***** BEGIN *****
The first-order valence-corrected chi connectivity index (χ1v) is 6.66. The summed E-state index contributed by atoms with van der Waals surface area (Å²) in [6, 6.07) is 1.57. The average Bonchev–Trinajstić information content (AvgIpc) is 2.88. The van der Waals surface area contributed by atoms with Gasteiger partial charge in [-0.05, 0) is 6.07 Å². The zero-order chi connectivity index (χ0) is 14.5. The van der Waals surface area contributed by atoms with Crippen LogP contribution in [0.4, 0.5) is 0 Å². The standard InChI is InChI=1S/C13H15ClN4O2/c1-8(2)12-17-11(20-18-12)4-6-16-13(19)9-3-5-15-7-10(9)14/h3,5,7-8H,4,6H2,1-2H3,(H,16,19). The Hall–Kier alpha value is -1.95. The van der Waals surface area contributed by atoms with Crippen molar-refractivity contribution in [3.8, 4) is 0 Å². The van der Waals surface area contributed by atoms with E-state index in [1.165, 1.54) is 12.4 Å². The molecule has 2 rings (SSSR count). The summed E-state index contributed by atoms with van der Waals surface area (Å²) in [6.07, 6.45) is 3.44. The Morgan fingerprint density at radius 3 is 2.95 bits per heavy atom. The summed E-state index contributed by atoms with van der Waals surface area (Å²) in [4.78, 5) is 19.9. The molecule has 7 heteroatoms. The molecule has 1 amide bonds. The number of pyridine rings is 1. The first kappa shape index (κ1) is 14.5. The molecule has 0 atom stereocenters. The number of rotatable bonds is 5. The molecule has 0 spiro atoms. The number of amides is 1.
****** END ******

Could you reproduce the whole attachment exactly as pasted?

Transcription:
The first-order valence-corrected chi connectivity index (χ1v) is 6.66. The summed E-state index contributed by atoms with van der Waals surface area (Å²) in [6, 6.07) is 1.57. The average Bonchev–Trinajstić information content (AvgIpc) is 2.88. The van der Waals surface area contributed by atoms with Gasteiger partial charge in [-0.05, 0) is 6.07 Å². The zero-order chi connectivity index (χ0) is 14.5. The van der Waals surface area contributed by atoms with Crippen LogP contribution in [0.4, 0.5) is 0 Å². The standard InChI is InChI=1S/C13H15ClN4O2/c1-8(2)12-17-11(20-18-12)4-6-16-13(19)9-3-5-15-7-10(9)14/h3,5,7-8H,4,6H2,1-2H3,(H,16,19). The Hall–Kier alpha value is -1.95. The van der Waals surface area contributed by atoms with Crippen molar-refractivity contribution in [3.8, 4) is 0 Å². The van der Waals surface area contributed by atoms with E-state index in [1.165, 1.54) is 12.4 Å². The molecule has 2 rings (SSSR count). The summed E-state index contributed by atoms with van der Waals surface area (Å²) in [6.07, 6.45) is 3.44. The Morgan fingerprint density at radius 3 is 2.95 bits per heavy atom. The summed E-state index contributed by atoms with van der Waals surface area (Å²) in [4.78, 5) is 19.9. The molecule has 7 heteroatoms. The molecule has 1 amide bonds. The number of pyridine rings is 1. The first kappa shape index (κ1) is 14.5. The molecule has 0 atom stereocenters. The number of rotatable bonds is 5. The molecule has 0 spiro atoms. The number of amides is 1.